Why Hackers Target SMEs and Why You Need to Take Threats to Your Business Seriously
Between tight budgets and simply having too many other things to worry about, SME owners often overlook cybersecurity. The thought is that because the company is so small, no hacker would waste his or her time trying to gain access to the information you possess.
This logic is simply wrong. Around half of the cyber attacks that occur each year are on small businesses, and this number is expected to grow in the future. Ignoring cybersecurity is taking on an unnecessary risk for your business that could cost you big time down the road.
But why do hackers target SMEs? It is true they have a lot less information, and hacking into a large corporation stands to be a lot more lucrative. Well, the simple answer is that they are just easier targets. They know that a lot of small businesses don’t consider themselves worthy of hackers’ attention, and they know they have a better chance of stealing information and getting away with it. To hack into a larger company, hackers would need to bypass much more advanced security measures. They are often unsuccessful in doing this, so going after SMEs ends up being the better move.
Plus, just because your business is small doesn’t mean that it doesn’t have valuable information. Credit card data, identification numbers, mobile phone numbers, etc. are all worth something, and if a hacker can steal this information from enough companies, they can sell it and make a fair bit of money. So perhaps the real question is why wouldn’t hackers target SMEs?
If this isn’t enough to convince you to take cybersecurity seriously, consider the consequences that this decision can have on your business.
Often times, one of the things that helps a small business stand out from the competition is its reputation and relationship with customers. People are more likely to trust small companies, and are usually more loyal to them because of this.
However, if you lose people’s data and expose them to unnecessary cybersecurity threats, this trust will be gone in no time, and you may not be able to convince them to come back to you. This damage to your reputation could be the eventual downfall of your entire business.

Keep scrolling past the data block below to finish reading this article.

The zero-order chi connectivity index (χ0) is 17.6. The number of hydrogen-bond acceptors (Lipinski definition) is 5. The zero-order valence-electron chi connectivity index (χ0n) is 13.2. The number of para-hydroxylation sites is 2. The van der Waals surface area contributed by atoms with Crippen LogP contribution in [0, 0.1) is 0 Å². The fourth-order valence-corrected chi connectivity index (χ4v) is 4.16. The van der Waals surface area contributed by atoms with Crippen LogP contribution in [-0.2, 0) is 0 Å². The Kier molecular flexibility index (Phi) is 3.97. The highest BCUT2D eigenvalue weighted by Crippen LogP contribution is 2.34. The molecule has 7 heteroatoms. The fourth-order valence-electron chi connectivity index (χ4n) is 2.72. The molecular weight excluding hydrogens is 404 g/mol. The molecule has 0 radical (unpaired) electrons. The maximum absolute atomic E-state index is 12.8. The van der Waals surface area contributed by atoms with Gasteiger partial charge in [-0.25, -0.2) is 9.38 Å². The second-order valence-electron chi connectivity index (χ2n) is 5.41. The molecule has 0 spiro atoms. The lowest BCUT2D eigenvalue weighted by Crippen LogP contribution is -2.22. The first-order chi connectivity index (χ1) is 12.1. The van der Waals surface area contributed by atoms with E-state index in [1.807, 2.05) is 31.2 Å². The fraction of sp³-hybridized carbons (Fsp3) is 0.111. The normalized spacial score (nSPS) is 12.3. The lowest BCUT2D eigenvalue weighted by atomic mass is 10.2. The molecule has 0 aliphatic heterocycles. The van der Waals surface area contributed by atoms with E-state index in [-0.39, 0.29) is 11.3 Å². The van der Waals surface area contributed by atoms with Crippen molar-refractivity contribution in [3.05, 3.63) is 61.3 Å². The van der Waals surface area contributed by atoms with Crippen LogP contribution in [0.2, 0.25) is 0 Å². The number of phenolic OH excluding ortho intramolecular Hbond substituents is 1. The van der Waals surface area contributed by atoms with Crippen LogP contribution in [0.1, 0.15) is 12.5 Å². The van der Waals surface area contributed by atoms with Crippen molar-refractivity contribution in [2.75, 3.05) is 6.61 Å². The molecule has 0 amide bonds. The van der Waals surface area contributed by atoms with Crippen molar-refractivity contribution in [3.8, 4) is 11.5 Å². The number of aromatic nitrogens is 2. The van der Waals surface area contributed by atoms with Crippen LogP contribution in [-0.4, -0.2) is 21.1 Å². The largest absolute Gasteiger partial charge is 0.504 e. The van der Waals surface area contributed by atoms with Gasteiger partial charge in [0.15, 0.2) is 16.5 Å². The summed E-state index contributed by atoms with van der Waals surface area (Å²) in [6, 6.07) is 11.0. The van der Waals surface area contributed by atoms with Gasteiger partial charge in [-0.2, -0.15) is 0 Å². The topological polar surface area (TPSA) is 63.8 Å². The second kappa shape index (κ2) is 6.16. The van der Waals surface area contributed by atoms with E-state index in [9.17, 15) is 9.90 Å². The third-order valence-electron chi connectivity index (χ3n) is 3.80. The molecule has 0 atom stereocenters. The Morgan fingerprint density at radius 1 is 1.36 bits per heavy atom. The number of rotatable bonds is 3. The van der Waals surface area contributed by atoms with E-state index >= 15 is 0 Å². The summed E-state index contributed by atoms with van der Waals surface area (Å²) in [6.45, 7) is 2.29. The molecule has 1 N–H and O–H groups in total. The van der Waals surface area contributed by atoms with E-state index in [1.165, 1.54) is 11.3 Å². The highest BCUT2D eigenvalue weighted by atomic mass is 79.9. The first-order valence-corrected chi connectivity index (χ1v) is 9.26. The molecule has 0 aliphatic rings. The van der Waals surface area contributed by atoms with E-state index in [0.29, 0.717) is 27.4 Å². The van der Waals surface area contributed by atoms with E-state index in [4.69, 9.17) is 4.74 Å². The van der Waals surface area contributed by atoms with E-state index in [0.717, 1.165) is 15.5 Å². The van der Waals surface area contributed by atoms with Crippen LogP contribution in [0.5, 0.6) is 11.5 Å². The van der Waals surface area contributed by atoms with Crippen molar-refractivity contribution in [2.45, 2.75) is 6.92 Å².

Recovery is expensive
Beyond just the damage a cyber attack would do to your reputation, you will also be facing a steep financial hill. You may need to pay retributions to customers for lost data, and there is a chance you will face lawsuits, which are always expensive.
This alone could be enough to send your business under, and that is not even counting all the time and resources you’ll have to dedicate to cleaning up from an attack. Diverting energy away from core business functions can run you into the ground quickly. It is no wonder 60 percent of all small businesses fail within six months of a cyber attack.
There may come a day when you decide to sell your business. And when determining the value of your company, investors will look at how well you account for and mitigate risks. If you’ve been the victim of a cyber attack, or if you do not have a good plan in place for them, this will reflect negatively on the value of your business, causing investors to give you a much lower valuation, or perhaps even walk away without making an offer.
It just makes good business sense
It really comes down to this. You wouldn’t leave the front door of your home or office unlocked so that anyone who wants to steal from you can just walk in whenever they want. So why would you leave your business unprotected from cyber threats? It may require some extra time and a little investment, but this is well worth it considering the alternative may mean going out of business and losing everything.
About the author: Jock is an entrepreneur who has built and sold several online businesses throughout his career, including a website dedicated to home and business internet security. Connect with Jock on LinkedIn here.